James demonstrates how to get water from his well.

On his tiny farm, James grows corn, beans, and vegetables like kale, cabbage, amaranth (locally called terere), spinach, potatoes, pumpkin, cowpeas, and tomatoes. He also planted avocado and papaya trees. He grows his crops for home consumption, but when he has more water, he wants to grow more tomatoes so he can sell them.

Baby papaya tree

Baby avocado tree

James gets both manure and income from his pigs. SARDI has helped James with marketing his pigs. Sometimes he sells pregnant sows for 20,000 shillings ($240), and sometimes he sells piglets as one month old babies for 2,000 shillings ($24).

Pig housing


Tiny piglets

Prior to working with SARDI, the maize did not grow well on James' land. Back then, he was using fertilizer. Now he uses only compost and manure and he gets better results. He finds that when he uses organic methods instead of fertilizer, he gets better maize yields and the soil holds the water for much longer. He says that more and more farmers around here are using manure, because fertilizer turns the soil acidic.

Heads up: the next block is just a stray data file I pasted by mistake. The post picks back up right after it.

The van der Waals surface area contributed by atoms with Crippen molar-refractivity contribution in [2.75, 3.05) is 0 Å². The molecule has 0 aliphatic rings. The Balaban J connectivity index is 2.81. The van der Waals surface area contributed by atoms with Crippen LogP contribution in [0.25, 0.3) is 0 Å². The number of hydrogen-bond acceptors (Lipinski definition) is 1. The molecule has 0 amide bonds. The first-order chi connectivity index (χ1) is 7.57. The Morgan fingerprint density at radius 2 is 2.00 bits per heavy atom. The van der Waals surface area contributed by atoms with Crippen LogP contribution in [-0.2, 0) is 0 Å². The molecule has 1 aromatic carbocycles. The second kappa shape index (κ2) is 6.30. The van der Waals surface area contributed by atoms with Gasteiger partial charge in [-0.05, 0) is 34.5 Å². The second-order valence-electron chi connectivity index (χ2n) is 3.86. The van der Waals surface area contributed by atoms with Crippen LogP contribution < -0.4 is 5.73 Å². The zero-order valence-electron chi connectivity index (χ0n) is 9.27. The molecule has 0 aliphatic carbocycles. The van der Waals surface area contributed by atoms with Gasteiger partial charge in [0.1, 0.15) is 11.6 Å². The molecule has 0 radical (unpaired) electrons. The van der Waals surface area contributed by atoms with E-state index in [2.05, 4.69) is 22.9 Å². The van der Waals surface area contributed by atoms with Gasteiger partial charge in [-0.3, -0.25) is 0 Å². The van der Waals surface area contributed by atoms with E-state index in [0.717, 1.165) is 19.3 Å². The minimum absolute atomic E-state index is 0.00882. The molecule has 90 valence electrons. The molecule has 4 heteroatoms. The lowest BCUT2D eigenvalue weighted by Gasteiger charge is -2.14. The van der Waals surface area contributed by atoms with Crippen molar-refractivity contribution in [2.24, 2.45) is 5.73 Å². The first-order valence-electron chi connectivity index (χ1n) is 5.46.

"Fertilizer is very costly," he said. "You get 50 kg of fertilizer is costing 5000 shillings ($60). And then you don't have an income." In the past, he needed 2 bags, or 10,000 shillings ($120) worth, of fertilizer for his land. That is the amount he makes for selling either six piglets or half a pregnant sow.

James also told me he rotates his crops. Sometimes he does not even grow maize (the staple here) during the entire year so that he is able to rotate his crops. In those seasons, he buys maize or eats stored maize from past seasons instead. When he grows maize, he intercrops it with beans. Then he plants one pumpkin seed in each corner of the field, because the plants grow very big and take over a large area of the field.

Corn intercropped with beans

Sometimes, he has problems with insect pests like caterpillars or white flies. SARDI has trained him to mix marigolds with water and then spray them on the plants to deal with pests. He does not use chemicals now. In the past, he did use pesticides, but not in very large quantities. They were expensive, and when you grow for home consumption, he says, you must reduce your costs.

After speaking to James, Francis and I left because we had a busy day planned. Here is one last super-cute shot I took while walking back to SARDI's headquarters from James' farm:

Saturday, February 25, 2012

Kenya Diaries: Day 5, Part 3 - Workshop on Nutrition, Farming, and HIV/AIDS (SARDI)